Watchdog rules rail infrastructure deal could leave passengers worse off


The UK’s competition watchdog has provisionally ruled that Hitachi’s proposed purchase of Thales’s rail infrastructure could drive up prices and reduce service quality for passengers.

An in-depth probe was launched in December after the watchdog raised concerns over the deal.

Hitachi and Thales did not offer any changes to appease the fears of the CMA, so it pressed ahead with a phase two investigation.

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The findings could lead to the 1.7 billion euro (£1.36 billion) merger being blocked.

The Competition and Markets Authority (CMA) said the deal involves two of the leading suppliers of signalling systems for mainline and urban railway networks and could therefore mean Network Rail and the London Underground lose out on digital signalling options because it would lessen competition in the market.

The industry is already highly concentrated with a small number of suppliers, the CMA said. Siemens and Alstom are the other two leading firms.

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The CMA added that the merger could raise costs for Network Rail and negatively impact the digitalisation of the UK’s rail network.

Stuart McIntosh, chairman of the independent inquiry group for the CMA, said: “UK railway networks spend millions of pounds each year maintaining and upgrading signalling systems which ensure transport networks run smoothly and passengers remain safe.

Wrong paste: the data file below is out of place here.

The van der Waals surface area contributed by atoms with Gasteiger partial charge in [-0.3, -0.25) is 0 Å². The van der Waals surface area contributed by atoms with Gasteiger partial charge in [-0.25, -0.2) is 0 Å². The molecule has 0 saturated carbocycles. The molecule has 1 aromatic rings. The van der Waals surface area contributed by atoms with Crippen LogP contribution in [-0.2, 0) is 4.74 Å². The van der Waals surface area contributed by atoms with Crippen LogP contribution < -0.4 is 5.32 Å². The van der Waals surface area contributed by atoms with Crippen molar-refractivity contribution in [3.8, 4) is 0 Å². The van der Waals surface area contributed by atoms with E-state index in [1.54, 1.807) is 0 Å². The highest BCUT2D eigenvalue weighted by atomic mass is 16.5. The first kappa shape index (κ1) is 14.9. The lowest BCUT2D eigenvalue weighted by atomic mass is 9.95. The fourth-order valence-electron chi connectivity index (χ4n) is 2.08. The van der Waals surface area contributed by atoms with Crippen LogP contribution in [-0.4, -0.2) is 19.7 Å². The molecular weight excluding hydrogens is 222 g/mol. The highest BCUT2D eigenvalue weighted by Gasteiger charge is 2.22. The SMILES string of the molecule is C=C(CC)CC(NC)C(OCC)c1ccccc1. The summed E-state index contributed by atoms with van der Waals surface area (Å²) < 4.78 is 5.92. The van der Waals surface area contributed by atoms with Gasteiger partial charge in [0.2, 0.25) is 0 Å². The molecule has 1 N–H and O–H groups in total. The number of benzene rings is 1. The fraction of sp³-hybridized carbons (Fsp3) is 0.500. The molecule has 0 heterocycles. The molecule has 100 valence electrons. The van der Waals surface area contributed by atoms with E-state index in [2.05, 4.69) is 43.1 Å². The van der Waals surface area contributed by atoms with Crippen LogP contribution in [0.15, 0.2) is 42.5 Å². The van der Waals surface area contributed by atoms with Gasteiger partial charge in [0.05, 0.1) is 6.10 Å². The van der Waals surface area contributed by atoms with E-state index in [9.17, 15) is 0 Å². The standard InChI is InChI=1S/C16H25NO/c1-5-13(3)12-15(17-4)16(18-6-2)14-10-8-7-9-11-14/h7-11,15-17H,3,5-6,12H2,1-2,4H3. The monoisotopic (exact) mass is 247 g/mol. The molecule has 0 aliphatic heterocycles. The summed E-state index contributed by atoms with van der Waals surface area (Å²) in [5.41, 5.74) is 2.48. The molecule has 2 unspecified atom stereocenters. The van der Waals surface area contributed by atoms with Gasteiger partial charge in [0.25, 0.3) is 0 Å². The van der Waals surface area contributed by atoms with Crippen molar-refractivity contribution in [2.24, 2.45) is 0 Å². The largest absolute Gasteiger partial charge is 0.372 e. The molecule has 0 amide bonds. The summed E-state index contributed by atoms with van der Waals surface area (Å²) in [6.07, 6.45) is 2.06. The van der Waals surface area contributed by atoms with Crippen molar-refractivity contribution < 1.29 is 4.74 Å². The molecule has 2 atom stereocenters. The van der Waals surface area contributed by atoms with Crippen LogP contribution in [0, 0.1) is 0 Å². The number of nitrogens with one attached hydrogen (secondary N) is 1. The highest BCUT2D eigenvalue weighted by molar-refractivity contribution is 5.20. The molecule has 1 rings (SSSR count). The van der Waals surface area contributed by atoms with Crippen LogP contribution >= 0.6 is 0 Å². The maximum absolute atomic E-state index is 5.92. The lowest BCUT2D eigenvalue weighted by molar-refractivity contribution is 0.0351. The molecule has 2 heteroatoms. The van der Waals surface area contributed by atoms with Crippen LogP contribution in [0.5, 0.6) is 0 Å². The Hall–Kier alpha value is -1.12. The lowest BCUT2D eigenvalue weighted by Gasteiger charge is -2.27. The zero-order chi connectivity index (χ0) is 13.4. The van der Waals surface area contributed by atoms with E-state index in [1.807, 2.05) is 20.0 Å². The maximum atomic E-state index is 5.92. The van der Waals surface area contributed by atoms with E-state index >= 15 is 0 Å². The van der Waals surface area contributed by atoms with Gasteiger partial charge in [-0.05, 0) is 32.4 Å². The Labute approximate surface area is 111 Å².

“Healthy competition in this market is essential to support innovation as well as to keep costs down.

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“We have provisionally found that, should the merger go ahead, it would reduce the number of signalling suppliers in what is already a highly concentrated industry, and the resulting loss of competition could leave transport networks and passengers worse off.

“We will now consult on our findings and on how Hitachi and Thales might address our concerns, in a way that protects passengers and delivers the Government’s objective for a more reliable, efficient and modern railway.”

The CMA could decide to force Hitachi or Thales to sell parts of their existing businesses to ease competition concerns, or the merger could be blocked altogether.

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A spokesman for Hitachi Rail said: “We are disappointed by the CMA’s provisional findings and will now closely examine how we can respond to the concerns raised.

“Hitachi remains of the firm view that the merger will not substantially lessen competition for UK signalling projects.”

Hitachi said it aims to cooperate with the watchdog and make changes to find a way forward.

“This merger will be good for competition and benefit customers in the UK and internationally”, the spokesman added.

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